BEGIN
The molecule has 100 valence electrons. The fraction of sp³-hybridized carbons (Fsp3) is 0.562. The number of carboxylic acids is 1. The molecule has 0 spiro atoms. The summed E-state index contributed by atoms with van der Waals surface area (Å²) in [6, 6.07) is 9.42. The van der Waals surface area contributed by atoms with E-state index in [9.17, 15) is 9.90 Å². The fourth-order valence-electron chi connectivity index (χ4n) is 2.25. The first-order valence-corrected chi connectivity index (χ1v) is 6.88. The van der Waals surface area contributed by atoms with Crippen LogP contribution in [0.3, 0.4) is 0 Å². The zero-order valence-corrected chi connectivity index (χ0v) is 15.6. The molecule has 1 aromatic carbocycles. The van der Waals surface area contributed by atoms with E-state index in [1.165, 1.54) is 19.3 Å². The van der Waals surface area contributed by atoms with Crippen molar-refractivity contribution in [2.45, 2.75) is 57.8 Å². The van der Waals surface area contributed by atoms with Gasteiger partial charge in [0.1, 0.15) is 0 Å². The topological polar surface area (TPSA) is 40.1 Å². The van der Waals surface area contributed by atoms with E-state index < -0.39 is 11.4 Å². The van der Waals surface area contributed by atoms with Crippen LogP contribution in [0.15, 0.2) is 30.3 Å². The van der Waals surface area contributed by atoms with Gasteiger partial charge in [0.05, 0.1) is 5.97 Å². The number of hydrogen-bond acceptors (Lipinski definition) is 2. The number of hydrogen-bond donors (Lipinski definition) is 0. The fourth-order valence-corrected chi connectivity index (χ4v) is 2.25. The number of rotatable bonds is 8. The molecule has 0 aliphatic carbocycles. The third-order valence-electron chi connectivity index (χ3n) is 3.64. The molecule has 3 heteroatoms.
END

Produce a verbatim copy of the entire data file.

The molecule has 100 valence electrons. The fraction of sp³-hybridized carbons (Fsp3) is 0.562. The number of carboxylic acids is 1. The molecule has 0 spiro atoms. The summed E-state index contributed by atoms with van der Waals surface area (Å²) in [6, 6.07) is 9.42. The van der Waals surface area contributed by atoms with E-state index in [9.17, 15) is 9.90 Å². The fourth-order valence-electron chi connectivity index (χ4n) is 2.25. The first-order valence-corrected chi connectivity index (χ1v) is 6.88. The van der Waals surface area contributed by atoms with Crippen LogP contribution in [0.3, 0.4) is 0 Å². The zero-order valence-corrected chi connectivity index (χ0v) is 15.6. The molecule has 1 aromatic carbocycles. The van der Waals surface area contributed by atoms with E-state index in [1.165, 1.54) is 19.3 Å². The van der Waals surface area contributed by atoms with Crippen molar-refractivity contribution in [2.45, 2.75) is 57.8 Å². The van der Waals surface area contributed by atoms with Gasteiger partial charge in [0.1, 0.15) is 0 Å². The topological polar surface area (TPSA) is 40.1 Å². The van der Waals surface area contributed by atoms with E-state index < -0.39 is 11.4 Å². The van der Waals surface area contributed by atoms with Crippen LogP contribution in [0.15, 0.2) is 30.3 Å². The van der Waals surface area contributed by atoms with Gasteiger partial charge in [0.05, 0.1) is 5.97 Å². The number of hydrogen-bond acceptors (Lipinski definition) is 2. The number of hydrogen-bond donors (Lipinski definition) is 0. The fourth-order valence-corrected chi connectivity index (χ4v) is 2.25. The number of rotatable bonds is 8. The molecule has 0 aliphatic carbocycles. The third-order valence-electron chi connectivity index (χ3n) is 3.64. The molecule has 3 heteroatoms.